Water Quality

The French Broad River and its tributaries are critical natural resources in our region which provides drinking water for over 1 million people, recreational opportunities, rich natural heritage and sustainable economy.  RiverLink works to protect this resource through improving water quality throughout Transylvania, Henderson, Buncombe, and Madison Counties through implementing stream restorations and stormwater quality features, and protecting riparian areas in permanent conservation easements.

Water Quality Economics and Benefits

Estimating the benefits of water quality programs instituted under the 1972 Clean Water Act (CWA) is one of the requirements faced by the U.S. Environmental Protection Agency. It is also an integral part of the Agency’s ongoing process to evaluate the contribution of its water quality programs to society. As a result, estimating the benefits of environmental regulation is one of the many procedural methods EPA uses to determine how it can be more effective in addressing the needs of society. To support these objectives, EPA has initiated a program to improve the data and methods used for estimating the benefits of its water quality programs.

A Benefits Assessment of Water Pollution Control Programs Since 1972: Part 1, The Benefits of Point Source Controls for Conventional Pollutants in Rivers and Streams (PDF)
The analysis is developed along three dimensions for each waterbody:

  1. the type of waterbody affected,
  2. the pollutants covered by the CWA that are released into the waterbody, and
  3. the services received by users of the waterbody.

This study covers:

  1. the nation’s primary rivers and streams;
  2. conventional pollutants; and
  3. recreational services.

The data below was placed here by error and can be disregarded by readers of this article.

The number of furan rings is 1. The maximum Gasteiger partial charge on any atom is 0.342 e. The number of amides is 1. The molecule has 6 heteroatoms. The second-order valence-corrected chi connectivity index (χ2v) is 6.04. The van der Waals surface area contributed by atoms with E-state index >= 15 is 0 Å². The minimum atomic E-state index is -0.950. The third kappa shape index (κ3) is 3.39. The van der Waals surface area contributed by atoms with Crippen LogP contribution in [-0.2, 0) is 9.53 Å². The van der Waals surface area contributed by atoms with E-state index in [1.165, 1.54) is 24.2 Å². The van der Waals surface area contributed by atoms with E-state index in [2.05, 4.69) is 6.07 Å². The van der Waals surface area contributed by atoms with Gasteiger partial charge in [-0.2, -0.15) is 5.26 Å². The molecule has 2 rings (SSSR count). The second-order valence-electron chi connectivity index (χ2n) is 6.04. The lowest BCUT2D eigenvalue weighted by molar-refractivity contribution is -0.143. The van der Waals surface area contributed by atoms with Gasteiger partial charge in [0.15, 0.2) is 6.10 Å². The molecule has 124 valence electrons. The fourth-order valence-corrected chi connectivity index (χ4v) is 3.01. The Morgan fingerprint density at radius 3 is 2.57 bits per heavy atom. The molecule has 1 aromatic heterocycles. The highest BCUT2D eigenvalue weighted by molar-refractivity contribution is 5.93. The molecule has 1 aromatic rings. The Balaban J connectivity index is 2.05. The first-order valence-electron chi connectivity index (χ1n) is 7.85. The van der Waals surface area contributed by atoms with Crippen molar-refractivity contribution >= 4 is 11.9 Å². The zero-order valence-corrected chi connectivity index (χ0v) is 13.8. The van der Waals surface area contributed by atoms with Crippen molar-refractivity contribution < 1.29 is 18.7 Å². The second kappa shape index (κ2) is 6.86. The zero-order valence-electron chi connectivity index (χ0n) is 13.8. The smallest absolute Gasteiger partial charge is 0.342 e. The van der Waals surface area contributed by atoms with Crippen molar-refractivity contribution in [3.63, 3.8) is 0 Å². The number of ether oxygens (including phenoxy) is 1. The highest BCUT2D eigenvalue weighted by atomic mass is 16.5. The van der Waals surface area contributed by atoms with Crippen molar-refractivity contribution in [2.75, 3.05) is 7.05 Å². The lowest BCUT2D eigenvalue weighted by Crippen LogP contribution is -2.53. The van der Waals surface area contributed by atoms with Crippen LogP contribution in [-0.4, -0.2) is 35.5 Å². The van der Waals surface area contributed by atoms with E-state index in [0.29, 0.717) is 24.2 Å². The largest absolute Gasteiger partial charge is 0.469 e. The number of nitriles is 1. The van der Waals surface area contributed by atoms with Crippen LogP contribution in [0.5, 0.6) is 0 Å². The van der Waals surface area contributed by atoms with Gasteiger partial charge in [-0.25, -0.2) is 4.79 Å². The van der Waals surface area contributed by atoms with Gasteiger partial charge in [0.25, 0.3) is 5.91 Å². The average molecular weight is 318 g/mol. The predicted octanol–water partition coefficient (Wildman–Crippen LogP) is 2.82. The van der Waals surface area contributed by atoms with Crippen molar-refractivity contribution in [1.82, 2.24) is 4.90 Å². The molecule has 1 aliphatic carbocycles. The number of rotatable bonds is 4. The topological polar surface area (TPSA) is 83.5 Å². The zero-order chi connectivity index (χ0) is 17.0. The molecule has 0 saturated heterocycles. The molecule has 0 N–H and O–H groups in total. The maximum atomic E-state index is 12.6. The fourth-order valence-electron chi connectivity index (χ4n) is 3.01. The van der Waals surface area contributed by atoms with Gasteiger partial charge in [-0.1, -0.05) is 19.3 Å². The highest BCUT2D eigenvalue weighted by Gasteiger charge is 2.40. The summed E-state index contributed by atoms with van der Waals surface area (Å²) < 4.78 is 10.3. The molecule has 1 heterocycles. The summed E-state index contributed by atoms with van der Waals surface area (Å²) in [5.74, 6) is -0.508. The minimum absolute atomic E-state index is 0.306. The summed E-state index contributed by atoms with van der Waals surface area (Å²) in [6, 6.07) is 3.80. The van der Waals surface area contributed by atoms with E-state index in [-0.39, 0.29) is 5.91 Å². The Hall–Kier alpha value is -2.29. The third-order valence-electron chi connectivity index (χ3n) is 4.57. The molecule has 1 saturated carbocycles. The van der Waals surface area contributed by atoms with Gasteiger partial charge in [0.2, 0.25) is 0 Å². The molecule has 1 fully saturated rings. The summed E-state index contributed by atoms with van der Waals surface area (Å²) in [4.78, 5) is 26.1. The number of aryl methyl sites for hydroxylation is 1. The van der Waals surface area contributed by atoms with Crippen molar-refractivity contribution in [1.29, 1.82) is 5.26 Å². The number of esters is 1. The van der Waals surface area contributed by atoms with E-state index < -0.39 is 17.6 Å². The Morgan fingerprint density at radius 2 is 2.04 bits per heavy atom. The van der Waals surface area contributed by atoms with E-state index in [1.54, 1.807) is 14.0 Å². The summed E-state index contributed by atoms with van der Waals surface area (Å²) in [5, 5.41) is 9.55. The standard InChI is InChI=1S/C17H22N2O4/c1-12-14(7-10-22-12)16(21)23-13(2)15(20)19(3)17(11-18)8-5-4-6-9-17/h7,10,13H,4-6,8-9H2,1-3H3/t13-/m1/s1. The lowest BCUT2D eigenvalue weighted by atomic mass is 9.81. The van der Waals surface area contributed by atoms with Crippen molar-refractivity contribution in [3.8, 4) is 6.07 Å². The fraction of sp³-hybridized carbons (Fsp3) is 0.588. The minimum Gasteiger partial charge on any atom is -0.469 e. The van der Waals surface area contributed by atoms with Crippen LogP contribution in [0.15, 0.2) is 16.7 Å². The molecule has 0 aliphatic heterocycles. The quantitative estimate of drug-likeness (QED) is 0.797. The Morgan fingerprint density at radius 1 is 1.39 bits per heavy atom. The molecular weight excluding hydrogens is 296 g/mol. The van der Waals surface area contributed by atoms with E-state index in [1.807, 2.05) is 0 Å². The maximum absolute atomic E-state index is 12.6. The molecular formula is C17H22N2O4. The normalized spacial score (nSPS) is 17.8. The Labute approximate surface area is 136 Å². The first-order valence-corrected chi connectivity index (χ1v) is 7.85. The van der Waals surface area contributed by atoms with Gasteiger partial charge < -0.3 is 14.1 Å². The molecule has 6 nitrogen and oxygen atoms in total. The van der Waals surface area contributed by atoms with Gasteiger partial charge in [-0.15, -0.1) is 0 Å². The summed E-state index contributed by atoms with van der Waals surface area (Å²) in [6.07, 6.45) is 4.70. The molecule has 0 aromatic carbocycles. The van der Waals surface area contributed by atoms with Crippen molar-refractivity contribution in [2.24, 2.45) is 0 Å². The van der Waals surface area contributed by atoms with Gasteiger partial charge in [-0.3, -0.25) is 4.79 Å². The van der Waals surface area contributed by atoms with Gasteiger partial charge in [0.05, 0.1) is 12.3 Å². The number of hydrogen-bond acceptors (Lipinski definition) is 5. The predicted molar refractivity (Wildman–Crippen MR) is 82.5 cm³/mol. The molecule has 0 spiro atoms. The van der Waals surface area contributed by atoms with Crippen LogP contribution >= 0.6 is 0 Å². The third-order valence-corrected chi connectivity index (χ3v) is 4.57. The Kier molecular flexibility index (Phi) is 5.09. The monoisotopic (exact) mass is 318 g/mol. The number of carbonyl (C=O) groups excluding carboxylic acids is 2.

Improving the Practice of Benefit Transfer: Preference Calibration Approach (PDF)
This document describes a proposed methodology for improving the way that available valuation information is used to develop benefits estimates.

A Retrospective Assessment of the Costs of the Clean Water Act: 1972 to 1997 (PDF)
This study assesses the magnitude of costs of reducing water pollution incurred under the Clean Water Act in recent years. The approach taken in this study is to estimate not only recent nationwide costs of water pollution abatement but also to simulate and deduct from these estimates water pollution control costs that would have been incurred without the passage of the Clean Water Act.

The Benefits of Clean Water Influence the Daily Lives of Children and Adults, and Impact the Quality of Life in a Community for Generations to Come


The benefits of clean water and having plenty of safe water to drink are well known. Most of us have experienced the feeling of not getting enough water; when we feel sluggish and light-headed from being dehydrated.

Many common health problems can be avoided by all of us if we simply drink more water.

Staying hydrated and drinking plenty of water helps to flush out wastes from our bodies.

Water is a transport medium for the nutrients our bodies need.

Body temperature (perspiration) is regulated by the amount of available water in our bodies.

Water also regulates the pH balance and supports a multitude of physiological processes.

Being well hydrated elevates our energy levels and can help alleviate headaches.

Severe dehydration causes a multitude of health problems, not the least of which are fatigue, depression, diabetes, high blood pressure, weakness, and loss of energy.